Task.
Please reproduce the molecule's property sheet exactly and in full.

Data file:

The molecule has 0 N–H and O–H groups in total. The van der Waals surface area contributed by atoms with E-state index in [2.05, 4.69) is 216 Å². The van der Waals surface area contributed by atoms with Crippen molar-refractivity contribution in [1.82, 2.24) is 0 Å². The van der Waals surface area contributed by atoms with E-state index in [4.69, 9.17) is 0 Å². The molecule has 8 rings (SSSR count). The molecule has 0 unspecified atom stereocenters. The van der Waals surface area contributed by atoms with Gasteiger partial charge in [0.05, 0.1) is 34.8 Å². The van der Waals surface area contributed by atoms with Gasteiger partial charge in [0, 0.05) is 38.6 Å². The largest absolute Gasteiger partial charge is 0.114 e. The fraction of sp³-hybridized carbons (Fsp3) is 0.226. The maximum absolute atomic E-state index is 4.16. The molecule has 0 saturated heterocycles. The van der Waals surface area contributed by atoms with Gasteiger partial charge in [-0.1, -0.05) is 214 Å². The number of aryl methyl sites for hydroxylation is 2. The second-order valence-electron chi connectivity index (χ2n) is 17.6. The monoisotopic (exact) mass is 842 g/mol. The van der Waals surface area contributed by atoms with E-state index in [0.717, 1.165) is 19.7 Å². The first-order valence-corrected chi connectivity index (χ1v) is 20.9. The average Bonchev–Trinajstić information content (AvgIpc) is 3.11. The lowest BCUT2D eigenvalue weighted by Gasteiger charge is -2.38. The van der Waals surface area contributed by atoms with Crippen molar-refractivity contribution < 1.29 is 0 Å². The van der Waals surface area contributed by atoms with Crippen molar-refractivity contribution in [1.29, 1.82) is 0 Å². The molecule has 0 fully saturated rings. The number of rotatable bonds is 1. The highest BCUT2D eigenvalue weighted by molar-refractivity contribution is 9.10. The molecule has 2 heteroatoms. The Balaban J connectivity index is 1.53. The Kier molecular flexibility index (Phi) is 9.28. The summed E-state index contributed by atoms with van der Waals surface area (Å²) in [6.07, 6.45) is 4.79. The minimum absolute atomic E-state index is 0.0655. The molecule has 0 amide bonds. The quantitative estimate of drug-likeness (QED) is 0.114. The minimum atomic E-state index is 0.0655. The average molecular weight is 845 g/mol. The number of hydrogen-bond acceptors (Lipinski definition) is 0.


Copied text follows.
The molecule has 0 N–H and O–H groups in total. The van der Waals surface area contributed by atoms with E-state index in [2.05, 4.69) is 216 Å². The van der Waals surface area contributed by atoms with Crippen molar-refractivity contribution in [1.82, 2.24) is 0 Å². The van der Waals surface area contributed by atoms with E-state index in [4.69, 9.17) is 0 Å². The molecule has 8 rings (SSSR count). The molecule has 0 unspecified atom stereocenters. The van der Waals surface area contributed by atoms with Gasteiger partial charge in [0.05, 0.1) is 34.8 Å². The van der Waals surface area contributed by atoms with Gasteiger partial charge in [0, 0.05) is 38.6 Å². The largest absolute Gasteiger partial charge is 0.114 e. The fraction of sp³-hybridized carbons (Fsp3) is 0.226. The maximum absolute atomic E-state index is 4.16. The molecule has 0 saturated heterocycles. The van der Waals surface area contributed by atoms with Gasteiger partial charge in [-0.1, -0.05) is 214 Å². The number of aryl methyl sites for hydroxylation is 2. The second-order valence-electron chi connectivity index (χ2n) is 17.6. The monoisotopic (exact) mass is 842 g/mol. The van der Waals surface area contributed by atoms with E-state index in [0.717, 1.165) is 19.7 Å². The first-order valence-corrected chi connectivity index (χ1v) is 20.9. The average Bonchev–Trinajstić information content (AvgIpc) is 3.11. The lowest BCUT2D eigenvalue weighted by Gasteiger charge is -2.38. The van der Waals surface area contributed by atoms with Crippen molar-refractivity contribution < 1.29 is 0 Å². The van der Waals surface area contributed by atoms with Crippen molar-refractivity contribution in [1.29, 1.82) is 0 Å². The molecule has 0 fully saturated rings. The number of rotatable bonds is 1. The highest BCUT2D eigenvalue weighted by molar-refractivity contribution is 9.10. The molecule has 2 heteroatoms. The Balaban J connectivity index is 1.53. The Kier molecular flexibility index (Phi) is 9.28. The summed E-state index contributed by atoms with van der Waals surface area (Å²) in [6.07, 6.45) is 4.79. The minimum absolute atomic E-state index is 0.0655. The molecule has 0 amide bonds. The quantitative estimate of drug-likeness (QED) is 0.114. The minimum atomic E-state index is 0.0655. The average molecular weight is 845 g/mol. The number of hydrogen-bond acceptors (Lipinski definition) is 0.